“…since death is upon me I admonish you to loose no opportunity of learning from me so long as I am able to teach you.” Cuthbert, never doubting the truth of the words of Boisil, answered: “And what, I ask you, is it best for me to read, which I can yet finish in one week?” He replied: “The evangelist, John. I have a book consisting of seven gatherings of which we can get through one every day, with the Lord’s help, reading it and discussing it between ourselves so far as is necessary.” They did as he said. They were able to finish the reading so quickly because they dealt only with the simple things of the “faith which worketh by love” and not deep matters of dispute. So when the reading had been completed in seven days, Boisil the man of the Lord, having been attacked by this said disease, reached his last day and, having spent it in great gladness, he entered into the joy of perpetual light.” (Quoted fromBede’s life of St. Cuthbert, chapter VIII).
St. Cuthbert was a 7th-century, English Christian leader, renowned for his ascetic practices and the miracles attributed to him during his lifetime and posthumously. Born in Northumbria around 635, he entered the monastery of Melrose in 651, and later became guest-master at the newly founded monastery at Ripon. Cuthbert subsequently became prior of Melrose, then prior of Lindisfarne, and went on to live as a hermit on the island of Inner Farne, off the coast of Northumberland. He was consecrated as bishop of Lindisfarne in 685 but died at his Inner Farne hermitage on 20 March 687. He was elevated to sainthood in 698 when his body was reinterred in a new wooden coffin. This coffin was subsequently removed from Lindisfarne by the community of St Cuthbert and was carried with them as they travelled around the North East in the wake of Viking raids in the 9th and 10th centuries.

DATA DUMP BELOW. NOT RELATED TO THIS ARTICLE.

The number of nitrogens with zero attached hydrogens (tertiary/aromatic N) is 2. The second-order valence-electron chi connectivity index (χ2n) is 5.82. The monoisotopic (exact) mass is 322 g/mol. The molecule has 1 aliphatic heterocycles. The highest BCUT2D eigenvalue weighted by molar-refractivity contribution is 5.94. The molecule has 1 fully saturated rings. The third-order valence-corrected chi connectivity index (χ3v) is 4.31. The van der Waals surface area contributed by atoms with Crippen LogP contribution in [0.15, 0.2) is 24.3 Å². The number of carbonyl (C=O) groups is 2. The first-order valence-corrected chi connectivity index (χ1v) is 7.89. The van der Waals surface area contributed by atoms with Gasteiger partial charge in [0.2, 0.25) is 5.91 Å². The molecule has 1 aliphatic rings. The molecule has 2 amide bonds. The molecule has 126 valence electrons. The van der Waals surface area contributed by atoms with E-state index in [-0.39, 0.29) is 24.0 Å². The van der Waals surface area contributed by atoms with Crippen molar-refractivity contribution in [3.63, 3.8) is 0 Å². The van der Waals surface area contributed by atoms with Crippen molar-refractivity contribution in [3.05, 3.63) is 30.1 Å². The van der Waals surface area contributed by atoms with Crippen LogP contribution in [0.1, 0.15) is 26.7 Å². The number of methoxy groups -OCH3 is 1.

At the end of the 10th century, the community took Cuthbert’s coffin with them to Durham and settled there. The coffin plus a number of other relics may still be seen there in a small museum. He was one of England’s most popular and widely venerated saints both in the Anglo-Saxon period and after the Norman Conquest, and his shrine was a major medieval pilgrimage centre.
In 698 according to tradition, when St. Cuthbert was reinterred in the Church at Lindisfarne, the monks had wanted to collect the bones of the saint, in order to place them in a reliquary on the altar. Unfortunately they found his body uncorrupted, when they opened the grave of the saint. Accordingly he was reinterred, but not before a number of rich gifts were placed in his coffin, amongst those the most precious of them all, a gospel of St. John. Having eleven gatherings and not seven it is seldom identified directly with the copy, which according to Bede was so diligently perused by the saint and his teacher. It was however very proper to place the gospel of St. John in his grave. Often – as opposed to those of Marc, Matthew and Luke – considered the prime inspiration for the contemplative life, which Cuthbert was in seach of most of his life.
The book is unique in being the earliest surviving intact European book. It has a beautiful original red leather binding adorned with an interlace pattern framing a double vine scroll in the middle. The decoration is thought to have been made by using gesso to build the decoration before covering with leather and finally painting it. Traces of this can still be found.
Already in 1104, when St Cuthbert was transferred to his final resting place in Durham Cathedral, the gospel was found amongst his relics. After the reformation it entered private collections finally ending up in the library of the Jesus Society in Lancashire. For years it has been on a loan to
British Museum. Now, hvoever, the Society lacks funding and wish to sell the manuscript. The price is £9 mio. and British Museum in collaboration with the Durham Cathedral are trying to raise the money to keep this national treasure in England.